Of the 74,752 runners, 2004 reported OA and 259 reported hip replacements during the 7.1-yr follow-up; whereas of the 14,625 walkers, 696 reported OA and 114 reported hip replacements during the 5.7-yr follow-up. Compared with running <1.8 MET · h · d(-1), the risks for OA and hip replacement decreased as follows: 1) 18.1% (P = 0.01) and 35.1% (P = 0.03) for the 1.8- and 3.6-MET · h · d(-1) run, respectively; 2) 16.1% (P = 0.03) and 50.4% (P = 0.002) for the 3.6- and 5.4-MET · h · d(-1) run, respectively; and 3) 15.6% (P = 0.02) and 38.5% (P = 0.01) for the ≥ 5.4-MET · h · d(-1) run, suggesting that the risk reduction mostly occurred by 1.8 MET · h · d(-1). Baseline BMI was strongly associated with both OA (5.0% increase per kilogram per square meter, P = 2 × 10(-8)) and hip replacement risks (9.8% increase per kilogram per square meter, P = 4.8 × 10(-5)), and adjustment for BMI substantially diminished the risk reduction from running ≥ 1.8 MET · h · d(-1) for OA (from 16.5%, P = 0.01, to 8.6%, P = 0.21) and hip replacement (from 40.4%, P = 0.005, to 28.5%, P = 0.07). The reductions in OA and hip replacement risk by exceeding 1.8 MET · h · d(-1) did not differ significantly between runners and walkers. Other (nonrunning) exercise increased the risk of OA by 2.4% (P = 0.009) and hip replacement by 5.0% per MET · h · d(-1) (P = 0.02), independent of BMI.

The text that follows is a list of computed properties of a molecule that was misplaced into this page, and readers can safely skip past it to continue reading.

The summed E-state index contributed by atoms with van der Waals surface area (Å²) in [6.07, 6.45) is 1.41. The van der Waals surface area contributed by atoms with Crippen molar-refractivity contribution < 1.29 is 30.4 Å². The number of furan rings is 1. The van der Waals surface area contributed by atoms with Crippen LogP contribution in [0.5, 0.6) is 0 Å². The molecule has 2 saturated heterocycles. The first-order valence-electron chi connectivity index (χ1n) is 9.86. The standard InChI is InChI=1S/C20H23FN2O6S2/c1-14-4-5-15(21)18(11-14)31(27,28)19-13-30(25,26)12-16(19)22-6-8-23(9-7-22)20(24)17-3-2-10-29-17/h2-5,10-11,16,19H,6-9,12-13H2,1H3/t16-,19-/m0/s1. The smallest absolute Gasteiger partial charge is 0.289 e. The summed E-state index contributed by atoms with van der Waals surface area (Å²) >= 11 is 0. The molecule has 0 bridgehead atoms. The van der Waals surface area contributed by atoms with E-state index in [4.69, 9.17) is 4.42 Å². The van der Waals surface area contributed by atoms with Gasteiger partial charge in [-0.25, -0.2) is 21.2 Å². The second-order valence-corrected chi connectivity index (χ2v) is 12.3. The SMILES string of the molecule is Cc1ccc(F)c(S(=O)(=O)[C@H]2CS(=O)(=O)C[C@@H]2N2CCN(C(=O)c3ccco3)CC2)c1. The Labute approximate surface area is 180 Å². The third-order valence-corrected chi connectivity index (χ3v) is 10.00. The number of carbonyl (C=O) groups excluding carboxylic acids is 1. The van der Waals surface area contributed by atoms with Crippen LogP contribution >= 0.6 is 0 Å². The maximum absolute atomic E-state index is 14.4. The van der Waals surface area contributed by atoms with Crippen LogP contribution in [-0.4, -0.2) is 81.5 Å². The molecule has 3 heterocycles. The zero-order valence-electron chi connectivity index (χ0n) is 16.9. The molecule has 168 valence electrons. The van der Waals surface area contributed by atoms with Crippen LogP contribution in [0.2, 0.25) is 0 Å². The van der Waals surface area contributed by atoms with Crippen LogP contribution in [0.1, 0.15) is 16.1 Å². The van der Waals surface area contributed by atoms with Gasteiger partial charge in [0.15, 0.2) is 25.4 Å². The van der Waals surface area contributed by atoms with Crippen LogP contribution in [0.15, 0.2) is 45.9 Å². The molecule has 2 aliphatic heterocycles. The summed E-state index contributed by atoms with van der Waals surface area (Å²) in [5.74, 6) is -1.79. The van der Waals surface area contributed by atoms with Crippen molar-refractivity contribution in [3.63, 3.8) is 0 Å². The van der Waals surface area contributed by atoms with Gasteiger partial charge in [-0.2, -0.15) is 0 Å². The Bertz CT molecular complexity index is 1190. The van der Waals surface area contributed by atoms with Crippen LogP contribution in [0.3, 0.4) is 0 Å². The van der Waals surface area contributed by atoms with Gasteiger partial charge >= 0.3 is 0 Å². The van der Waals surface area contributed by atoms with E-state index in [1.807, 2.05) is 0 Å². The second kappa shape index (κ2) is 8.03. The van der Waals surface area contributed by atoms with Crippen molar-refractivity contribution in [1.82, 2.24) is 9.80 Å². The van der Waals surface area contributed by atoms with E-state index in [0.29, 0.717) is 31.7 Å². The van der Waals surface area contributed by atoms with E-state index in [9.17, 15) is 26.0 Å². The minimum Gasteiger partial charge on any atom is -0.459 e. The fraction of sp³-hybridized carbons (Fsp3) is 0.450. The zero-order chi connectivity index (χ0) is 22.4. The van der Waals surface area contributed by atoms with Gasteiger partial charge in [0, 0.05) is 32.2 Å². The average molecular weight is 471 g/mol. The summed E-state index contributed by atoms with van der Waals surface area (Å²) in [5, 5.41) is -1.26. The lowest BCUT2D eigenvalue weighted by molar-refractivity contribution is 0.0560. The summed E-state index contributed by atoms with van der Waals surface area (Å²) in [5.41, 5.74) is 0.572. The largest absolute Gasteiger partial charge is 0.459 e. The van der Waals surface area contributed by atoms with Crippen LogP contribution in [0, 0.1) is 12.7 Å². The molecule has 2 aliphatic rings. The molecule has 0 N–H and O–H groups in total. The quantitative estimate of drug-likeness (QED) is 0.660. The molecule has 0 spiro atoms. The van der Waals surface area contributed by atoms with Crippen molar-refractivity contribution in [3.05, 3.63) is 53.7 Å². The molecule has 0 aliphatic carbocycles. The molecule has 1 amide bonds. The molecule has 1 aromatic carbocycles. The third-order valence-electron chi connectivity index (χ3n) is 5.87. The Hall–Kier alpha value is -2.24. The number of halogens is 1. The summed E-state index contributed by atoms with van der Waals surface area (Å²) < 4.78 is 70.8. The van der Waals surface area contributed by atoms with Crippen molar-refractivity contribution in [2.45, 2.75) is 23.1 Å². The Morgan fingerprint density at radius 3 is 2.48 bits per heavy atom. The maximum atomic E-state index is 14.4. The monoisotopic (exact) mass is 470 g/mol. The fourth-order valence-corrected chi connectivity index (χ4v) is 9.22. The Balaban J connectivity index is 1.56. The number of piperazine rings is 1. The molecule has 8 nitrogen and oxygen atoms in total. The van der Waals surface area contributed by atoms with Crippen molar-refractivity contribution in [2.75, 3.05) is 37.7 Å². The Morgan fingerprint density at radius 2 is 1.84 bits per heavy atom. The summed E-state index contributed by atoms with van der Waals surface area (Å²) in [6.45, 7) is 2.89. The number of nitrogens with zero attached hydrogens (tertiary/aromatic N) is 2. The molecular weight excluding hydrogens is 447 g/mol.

Running significantly reduced OA and hip replacement risk due to, in part, running's association with lower BMI, whereas other exercise increased OA and hip replacement risk.
Tom: more on the topic including a few other studies and brief interviews with long-term, recreational runners. You might also want to pick up "Born to Run" and read that. It has a lot of research on anatomy and running. It's bottom line is obvious from the title -- we are born to run long distances
Sorry, Tom, but it is a myth that running "as a long-term method of exercise ... comes with some great drawbacks where knees and hips are concerned."